Four years ago I found on line an album titled Further Nowhere, under the name Cold Insight, which had intrigued me because it was the solo project of Sébastien Pierre, keyboardist of the excellent but just dissolved French death doomsters Inborn Suffering, as well as partner of Jari Lindholm in the magnificent Enshine. The music contained in those tracks of an exclusively instrumental nature struck me favorably, so much so that I decided to write two lines about it, well aware of the fact that it was a pre-production put into circulation on the web to test the ground, as the French musician also wanted to clarify, although flattered by the positive feedback. Approached to a label specializing in dark and quality music such as Naturmacht / Rain Without End, Pierre has finally given the final version of Further Nowhere to the presses and, as was predictable, the inclusion of the voice makes a magnificent work what in 2013 had appeared an already remarkable sketch. Sébastien’s growl lends further pathos to an enthralling and melodic sound that oscillates seamlessly between atmospheric death doom and melodic death, going on to complete a work of rare completeness and depth. Obviously, the tracks that at the time had already impressed me for their beauty are enhanced in this new version, enriched by the guitar contribution of Lindholm himself and of his compatriot (as well as partner in Exgenesis) Christian Netzell on drums: so, melodic frescoes and irresistible groove as The Light We Are, Above and Even Dies A Sun (just to mention those that I prefer) are offered within a project that finally finds a well-defined outlet, and it would have been a real crime if this had not happened. The only track that has retained its instrumental guise is just the title track, and it’s right so because, after all, is among all that expresses the most poignant melodies and that, perhaps, would have been affected by the inclusion of vocals, but the closure is entrusted to Deep, the only song not present in the first draft and has a chorus that leaves no escape, as indeed happens in almost all other songs, in which this ability by Pierre is perpetuated with an approach not unlike that of the best Amorphis. Listening to this actual first full length by Cold Insight confirms once again what I’ve always said about the widespread tendency, emerged in recent years, to publish entirely instrumental works: having, for once, the opportunity to compare the same work in both versions, you can objectively see how there is no competition between the two solutions, especially when the vocal lines are incisive and expressive as those of the Parisian musician. At the end of the review written four years ago, I said that an album like Furter Nowhere lacked only the word: now that it has found it, it’s really a good feeling.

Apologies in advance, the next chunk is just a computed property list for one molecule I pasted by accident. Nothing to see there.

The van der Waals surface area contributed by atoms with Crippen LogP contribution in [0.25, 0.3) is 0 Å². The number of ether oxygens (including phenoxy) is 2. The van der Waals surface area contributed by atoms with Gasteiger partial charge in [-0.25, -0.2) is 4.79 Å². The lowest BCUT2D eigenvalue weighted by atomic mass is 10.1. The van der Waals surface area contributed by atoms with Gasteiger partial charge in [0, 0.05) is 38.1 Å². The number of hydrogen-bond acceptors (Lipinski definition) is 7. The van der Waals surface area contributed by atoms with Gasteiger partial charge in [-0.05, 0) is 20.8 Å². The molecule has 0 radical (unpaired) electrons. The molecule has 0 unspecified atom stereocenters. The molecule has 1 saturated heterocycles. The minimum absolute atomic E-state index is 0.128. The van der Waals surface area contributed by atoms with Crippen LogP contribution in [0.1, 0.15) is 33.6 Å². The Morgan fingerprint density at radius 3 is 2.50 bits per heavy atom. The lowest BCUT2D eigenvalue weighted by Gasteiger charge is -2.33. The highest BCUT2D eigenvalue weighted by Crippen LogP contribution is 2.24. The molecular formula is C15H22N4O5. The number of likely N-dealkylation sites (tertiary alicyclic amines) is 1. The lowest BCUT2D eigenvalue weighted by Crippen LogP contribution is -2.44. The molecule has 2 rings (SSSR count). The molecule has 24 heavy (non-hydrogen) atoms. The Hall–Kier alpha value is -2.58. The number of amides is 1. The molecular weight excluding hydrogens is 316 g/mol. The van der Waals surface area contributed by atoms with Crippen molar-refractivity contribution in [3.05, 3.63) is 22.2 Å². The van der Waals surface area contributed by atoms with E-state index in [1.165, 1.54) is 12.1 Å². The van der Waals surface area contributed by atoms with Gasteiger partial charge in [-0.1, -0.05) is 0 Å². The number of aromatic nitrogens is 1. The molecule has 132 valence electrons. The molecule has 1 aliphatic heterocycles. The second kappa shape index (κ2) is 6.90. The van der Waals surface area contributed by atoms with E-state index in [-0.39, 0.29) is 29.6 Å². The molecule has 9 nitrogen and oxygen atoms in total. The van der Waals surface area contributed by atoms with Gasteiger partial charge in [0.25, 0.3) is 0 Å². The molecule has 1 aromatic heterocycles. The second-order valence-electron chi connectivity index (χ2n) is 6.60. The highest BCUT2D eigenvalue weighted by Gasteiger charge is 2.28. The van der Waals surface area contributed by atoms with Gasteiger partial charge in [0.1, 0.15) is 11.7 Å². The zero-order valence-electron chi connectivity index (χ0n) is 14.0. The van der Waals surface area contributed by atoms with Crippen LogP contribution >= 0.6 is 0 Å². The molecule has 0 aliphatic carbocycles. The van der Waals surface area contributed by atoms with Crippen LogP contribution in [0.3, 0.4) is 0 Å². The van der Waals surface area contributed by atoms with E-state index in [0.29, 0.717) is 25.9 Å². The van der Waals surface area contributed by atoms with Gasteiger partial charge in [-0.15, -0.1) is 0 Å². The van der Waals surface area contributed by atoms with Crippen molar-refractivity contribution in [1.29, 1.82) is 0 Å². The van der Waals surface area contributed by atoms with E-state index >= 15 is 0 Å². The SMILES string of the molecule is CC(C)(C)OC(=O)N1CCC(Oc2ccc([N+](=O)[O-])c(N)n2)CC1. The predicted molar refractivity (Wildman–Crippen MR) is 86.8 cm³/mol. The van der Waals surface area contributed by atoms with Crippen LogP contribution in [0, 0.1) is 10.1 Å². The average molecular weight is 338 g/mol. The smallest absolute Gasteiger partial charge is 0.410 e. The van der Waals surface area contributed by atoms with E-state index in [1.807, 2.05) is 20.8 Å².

2017 – Rain Without Ends Records
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